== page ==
Life, or Look?

Discussion in 'The Observation Bar' started by LostInTyme, Oct 14, 2021.

  1. tonyb

    tonyb I'll Lock Up

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    Because I’ve subscribed to trade journals I often find slickly produced catalogs for high-end interior furnishings in my mailbox. I won’t be buying a thing featured in any of those catalogs, but the pictures are pretty.
     
  2. tonyb

    tonyb I'll Lock Up

    Messages:
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    Those are the kinds of books stagers will always covet, I’d bet.

    The majority of mine are paperbacks and trade paperbacks. Some, a bookseller friend tells me, are now worth considerably more than I paid for them, lo those many years ago. And some ain’t worth diddly.

    My art books, scores of them, are on the old Hartmann trunk that now serves as a coffee table, in stacks on other pieces of furniture, and on the bookshelf in what had been our short-term rental unit in the basement. I’ve found that many art books that sold for high prices when new can be had used for pennies on the dollar. An online outfit called Thriftbooks has supplied many of mine.
     
  3. Tiki Tom

    Tiki Tom Call Me a Cab

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    I believe there is a fake background that you can choose for your virtual meetings that is a wall of intellectual looking books. I also notice that many talking heads on tv choose to sit in front of what are, likely, staged bookshelves. Just one more thing about which I can throw mocking/snide comments at the tv screen! :rolleyes:
     
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  4. tonyb

    tonyb I'll Lock Up

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    Oh yeah! The bookshelf backdrop is pretty much de rigueur these days. The most amusing are the ones with the talking heads’ own books prominently displayed with the covers facing out.
     
  5. LizzieMaine

    LizzieMaine Bartender

    At last count I've got about 1200 books in a 950-square foot house, organized according to no particular system except that I have a rough idea what shelf any given book is usually on unless it's in the pile next to my bed or the pile next to the toilet. Most are non-fiction dealing with various aspects of pre-1950 popular culture and history, although I do have an entire shelf devoted to early Ellery Queen novels, and two and a half shelves devoted to rare 1930s agitprop. A few odd paperback novels that followed me home from the swap shop at the dump are tucked here and there as well.

    In addition to the shelved books, there's about a dozen boxes/plastic tubs full of low-demand books in the attic. These are ones I'm not likely to consult anytime soon, but in case I do need them I know where they are. Sort of.

    Most of the magazines and newspapers are stored in a closet in my home office, with the overflow taking up three of the six drawers in my bedroom dresser. Among the materials thus stored is a four-foot-tall stack of 1920s and 30s tabloid newspapers, mostly the New York Daily News and Daily Mirror and the Boston Daily Record -- the latter two titles not known to be digitized anywhere -- and hundreds of copies of "Radio Guide."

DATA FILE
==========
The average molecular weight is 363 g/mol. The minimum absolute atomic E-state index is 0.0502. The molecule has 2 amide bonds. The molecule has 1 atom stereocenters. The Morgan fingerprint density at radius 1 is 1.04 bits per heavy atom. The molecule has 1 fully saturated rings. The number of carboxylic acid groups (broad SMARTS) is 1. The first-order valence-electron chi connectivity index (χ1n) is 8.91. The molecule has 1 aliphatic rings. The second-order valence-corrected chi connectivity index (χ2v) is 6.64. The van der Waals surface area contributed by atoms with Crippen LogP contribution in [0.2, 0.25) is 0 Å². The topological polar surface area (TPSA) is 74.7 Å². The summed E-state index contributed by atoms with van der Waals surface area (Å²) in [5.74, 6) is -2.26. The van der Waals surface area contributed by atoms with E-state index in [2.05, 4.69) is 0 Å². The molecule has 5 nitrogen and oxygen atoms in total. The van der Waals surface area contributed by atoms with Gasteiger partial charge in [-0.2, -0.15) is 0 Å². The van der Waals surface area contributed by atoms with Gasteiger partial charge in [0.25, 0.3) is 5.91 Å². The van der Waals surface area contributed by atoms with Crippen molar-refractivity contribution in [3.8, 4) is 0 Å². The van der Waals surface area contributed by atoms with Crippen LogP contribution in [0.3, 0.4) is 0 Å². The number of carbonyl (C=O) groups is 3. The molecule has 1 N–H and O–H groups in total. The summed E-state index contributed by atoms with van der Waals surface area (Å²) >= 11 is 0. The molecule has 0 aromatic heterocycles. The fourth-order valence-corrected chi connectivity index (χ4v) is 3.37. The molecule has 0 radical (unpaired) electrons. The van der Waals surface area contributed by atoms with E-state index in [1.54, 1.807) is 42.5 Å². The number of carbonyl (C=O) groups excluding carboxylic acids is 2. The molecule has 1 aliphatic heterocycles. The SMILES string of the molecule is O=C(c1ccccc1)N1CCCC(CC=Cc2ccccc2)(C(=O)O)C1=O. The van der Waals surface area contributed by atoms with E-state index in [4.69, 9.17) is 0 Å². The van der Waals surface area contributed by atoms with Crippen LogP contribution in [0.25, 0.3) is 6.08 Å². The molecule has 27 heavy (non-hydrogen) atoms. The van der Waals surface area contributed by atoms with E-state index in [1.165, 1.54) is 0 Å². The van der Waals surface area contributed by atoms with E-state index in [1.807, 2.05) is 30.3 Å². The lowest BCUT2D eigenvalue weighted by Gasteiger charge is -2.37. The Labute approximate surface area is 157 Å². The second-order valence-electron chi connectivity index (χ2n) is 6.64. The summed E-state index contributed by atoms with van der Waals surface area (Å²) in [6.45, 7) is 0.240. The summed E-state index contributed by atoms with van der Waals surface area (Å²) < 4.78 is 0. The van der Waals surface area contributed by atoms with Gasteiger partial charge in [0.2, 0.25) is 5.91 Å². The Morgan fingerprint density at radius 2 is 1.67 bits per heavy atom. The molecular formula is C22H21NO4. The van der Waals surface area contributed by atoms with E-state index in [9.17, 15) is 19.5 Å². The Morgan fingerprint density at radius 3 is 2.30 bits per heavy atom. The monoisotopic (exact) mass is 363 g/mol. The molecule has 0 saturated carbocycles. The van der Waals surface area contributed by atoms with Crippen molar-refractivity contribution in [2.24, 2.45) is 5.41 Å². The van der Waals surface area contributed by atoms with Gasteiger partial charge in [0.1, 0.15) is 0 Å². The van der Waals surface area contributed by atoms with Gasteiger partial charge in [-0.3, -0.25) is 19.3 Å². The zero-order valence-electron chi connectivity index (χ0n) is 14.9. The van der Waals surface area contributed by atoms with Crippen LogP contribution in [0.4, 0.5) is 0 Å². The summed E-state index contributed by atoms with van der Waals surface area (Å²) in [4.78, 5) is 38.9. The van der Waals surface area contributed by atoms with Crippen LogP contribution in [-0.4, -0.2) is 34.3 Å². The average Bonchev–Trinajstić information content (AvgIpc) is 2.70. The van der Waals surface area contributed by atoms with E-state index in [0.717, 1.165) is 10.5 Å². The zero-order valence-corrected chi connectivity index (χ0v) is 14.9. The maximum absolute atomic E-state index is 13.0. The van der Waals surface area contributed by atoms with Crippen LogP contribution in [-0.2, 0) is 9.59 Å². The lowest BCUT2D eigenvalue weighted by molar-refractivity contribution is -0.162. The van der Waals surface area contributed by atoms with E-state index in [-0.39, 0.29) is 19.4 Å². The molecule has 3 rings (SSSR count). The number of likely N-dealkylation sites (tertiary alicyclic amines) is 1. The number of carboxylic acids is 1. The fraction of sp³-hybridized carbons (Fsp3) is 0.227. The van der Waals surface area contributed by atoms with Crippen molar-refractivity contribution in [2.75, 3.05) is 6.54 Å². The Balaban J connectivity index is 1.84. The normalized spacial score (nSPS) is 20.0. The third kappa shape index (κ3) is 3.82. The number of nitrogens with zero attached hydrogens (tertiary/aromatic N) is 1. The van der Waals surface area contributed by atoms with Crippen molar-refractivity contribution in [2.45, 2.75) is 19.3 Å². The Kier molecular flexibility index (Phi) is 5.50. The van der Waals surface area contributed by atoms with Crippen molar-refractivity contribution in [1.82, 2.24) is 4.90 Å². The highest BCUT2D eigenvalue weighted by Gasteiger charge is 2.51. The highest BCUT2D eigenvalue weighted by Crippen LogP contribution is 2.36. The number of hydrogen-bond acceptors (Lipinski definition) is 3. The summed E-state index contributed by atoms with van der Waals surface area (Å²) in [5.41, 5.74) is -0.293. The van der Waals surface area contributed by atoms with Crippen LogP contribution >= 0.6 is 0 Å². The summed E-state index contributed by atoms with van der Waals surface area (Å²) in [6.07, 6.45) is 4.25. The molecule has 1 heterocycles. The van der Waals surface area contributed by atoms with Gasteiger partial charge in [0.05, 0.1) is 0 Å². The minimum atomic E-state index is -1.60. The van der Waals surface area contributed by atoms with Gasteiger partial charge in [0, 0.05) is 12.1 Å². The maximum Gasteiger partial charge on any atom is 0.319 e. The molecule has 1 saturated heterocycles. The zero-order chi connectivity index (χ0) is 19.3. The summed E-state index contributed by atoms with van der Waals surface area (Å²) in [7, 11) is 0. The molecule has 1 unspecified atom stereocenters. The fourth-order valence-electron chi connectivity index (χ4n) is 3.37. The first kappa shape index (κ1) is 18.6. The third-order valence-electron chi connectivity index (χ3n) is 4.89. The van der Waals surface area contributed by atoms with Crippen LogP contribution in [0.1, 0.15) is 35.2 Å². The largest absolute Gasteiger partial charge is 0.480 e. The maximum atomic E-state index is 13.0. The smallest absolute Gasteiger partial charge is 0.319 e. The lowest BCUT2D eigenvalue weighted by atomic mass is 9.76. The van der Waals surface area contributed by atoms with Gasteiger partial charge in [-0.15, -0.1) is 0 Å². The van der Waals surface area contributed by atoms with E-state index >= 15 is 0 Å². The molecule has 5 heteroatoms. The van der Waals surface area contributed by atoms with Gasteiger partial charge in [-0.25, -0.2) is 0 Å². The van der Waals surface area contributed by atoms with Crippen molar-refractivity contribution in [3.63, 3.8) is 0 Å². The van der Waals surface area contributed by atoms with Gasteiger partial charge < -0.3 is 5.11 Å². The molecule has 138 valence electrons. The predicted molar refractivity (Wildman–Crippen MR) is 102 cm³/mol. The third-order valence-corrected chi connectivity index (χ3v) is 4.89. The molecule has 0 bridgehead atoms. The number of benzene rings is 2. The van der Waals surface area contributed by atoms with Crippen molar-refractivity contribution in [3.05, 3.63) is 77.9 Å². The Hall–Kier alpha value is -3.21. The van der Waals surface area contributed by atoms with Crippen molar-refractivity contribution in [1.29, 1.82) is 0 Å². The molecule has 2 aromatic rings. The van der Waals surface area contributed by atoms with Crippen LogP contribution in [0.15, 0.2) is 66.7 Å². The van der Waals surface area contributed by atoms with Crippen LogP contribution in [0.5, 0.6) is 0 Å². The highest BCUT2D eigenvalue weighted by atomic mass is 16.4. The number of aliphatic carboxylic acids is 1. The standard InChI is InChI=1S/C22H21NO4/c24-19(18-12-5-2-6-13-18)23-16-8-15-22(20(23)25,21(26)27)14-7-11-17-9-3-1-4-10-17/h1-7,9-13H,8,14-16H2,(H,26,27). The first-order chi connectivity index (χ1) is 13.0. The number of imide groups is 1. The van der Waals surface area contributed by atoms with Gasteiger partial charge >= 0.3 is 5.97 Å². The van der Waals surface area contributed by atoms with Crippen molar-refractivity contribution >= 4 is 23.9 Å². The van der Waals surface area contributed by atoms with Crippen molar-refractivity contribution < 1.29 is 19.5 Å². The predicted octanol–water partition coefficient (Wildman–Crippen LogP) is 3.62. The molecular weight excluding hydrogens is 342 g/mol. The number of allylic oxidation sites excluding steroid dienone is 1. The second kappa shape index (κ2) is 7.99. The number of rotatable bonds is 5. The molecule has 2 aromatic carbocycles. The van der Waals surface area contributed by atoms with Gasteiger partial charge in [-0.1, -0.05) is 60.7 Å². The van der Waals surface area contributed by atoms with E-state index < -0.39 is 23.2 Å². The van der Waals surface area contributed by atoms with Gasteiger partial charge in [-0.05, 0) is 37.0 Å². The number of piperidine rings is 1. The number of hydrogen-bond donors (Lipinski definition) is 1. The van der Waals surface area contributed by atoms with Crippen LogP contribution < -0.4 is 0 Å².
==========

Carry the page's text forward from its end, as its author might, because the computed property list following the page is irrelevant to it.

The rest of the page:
I also have several bound volumes of the Daily News, the Daily Record, and the New York Herald-Tribune under my bed. Actually, they're there to keep the box spring from landing on the floor, and possibly on my cat, if the bedframe collapses in the night.
     
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  6. LostInTyme

    LostInTyme One of the Regulars

    Lizzie, you are indeed, a curious person. I remain at odds with myself as to your age. You seem young at heart, but your interests seem to fall to times too far distant for you to have experienced first hand.

    My Dad used to read Ellery Queen. I remember the covers of the paperbacks. They seemed pretty sexy for the times, and, for a 10 year old, eye candy.
     
    Last edited: Oct 15, 2021
  7. ChiTownScion

    ChiTownScion Call Me a Cab

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    I got rid of about 2/3 of the 1,000+ books in my old library when we moved across the country two years ago. The books tossed were mainly old textbooks and casebooks from my student days: long since replaced by newer editions. And as far as the law books: I'm essentially retired from active practice but if I need to research a point I do it online and, if necessary, hit a local law library.

    My railroad and other history books, as well as some fictional and animation works, are off limits to any would- be "house cleaning" efforts. A much smaller library these days, but I really have all the books that I need.
     
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  8. LizzieMaine

    LizzieMaine Bartender

    I earn money writing about 1930s popular culture, and am, according to the kids I work with, somewhere between 17 and 108. Sometimes both at the same time.
     
  9. LostInTyme

    LostInTyme One of the Regulars

    That is precisely where my estimate landed. I have managed to reach 3/4 of a century, with much difficulty at times. The road ahead is certainly shorter than the one I have travelled thus far, but I expect it to be smoother than what I have come to know.